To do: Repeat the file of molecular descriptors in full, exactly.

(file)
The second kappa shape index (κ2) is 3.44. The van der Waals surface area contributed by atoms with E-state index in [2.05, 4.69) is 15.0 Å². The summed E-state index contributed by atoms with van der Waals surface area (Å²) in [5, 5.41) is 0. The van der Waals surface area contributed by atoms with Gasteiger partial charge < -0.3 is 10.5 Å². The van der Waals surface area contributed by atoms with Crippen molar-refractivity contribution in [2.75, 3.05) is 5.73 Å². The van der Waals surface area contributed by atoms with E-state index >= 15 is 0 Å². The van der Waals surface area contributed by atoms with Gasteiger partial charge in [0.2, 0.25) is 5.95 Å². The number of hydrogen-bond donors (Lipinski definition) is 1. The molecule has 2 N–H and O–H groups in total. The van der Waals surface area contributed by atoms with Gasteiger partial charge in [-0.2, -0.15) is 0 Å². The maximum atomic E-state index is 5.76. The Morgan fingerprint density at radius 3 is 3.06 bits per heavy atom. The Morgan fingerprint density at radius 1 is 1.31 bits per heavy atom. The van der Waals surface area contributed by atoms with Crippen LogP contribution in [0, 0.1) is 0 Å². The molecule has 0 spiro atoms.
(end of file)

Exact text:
The second kappa shape index (κ2) is 3.44. The van der Waals surface area contributed by atoms with E-state index in [2.05, 4.69) is 15.0 Å². The summed E-state index contributed by atoms with van der Waals surface area (Å²) in [5, 5.41) is 0. The van der Waals surface area contributed by atoms with Gasteiger partial charge < -0.3 is 10.5 Å². The van der Waals surface area contributed by atoms with Crippen molar-refractivity contribution in [2.75, 3.05) is 5.73 Å². The van der Waals surface area contributed by atoms with E-state index >= 15 is 0 Å². The van der Waals surface area contributed by atoms with Gasteiger partial charge in [0.2, 0.25) is 5.95 Å². The number of hydrogen-bond donors (Lipinski definition) is 1. The molecule has 2 N–H and O–H groups in total. The van der Waals surface area contributed by atoms with Gasteiger partial charge in [-0.2, -0.15) is 0 Å². The maximum atomic E-state index is 5.76. The Morgan fingerprint density at radius 3 is 3.06 bits per heavy atom. The Morgan fingerprint density at radius 1 is 1.31 bits per heavy atom. The van der Waals surface area contributed by atoms with Crippen LogP contribution in [0, 0.1) is 0 Å². The molecule has 0 spiro atoms.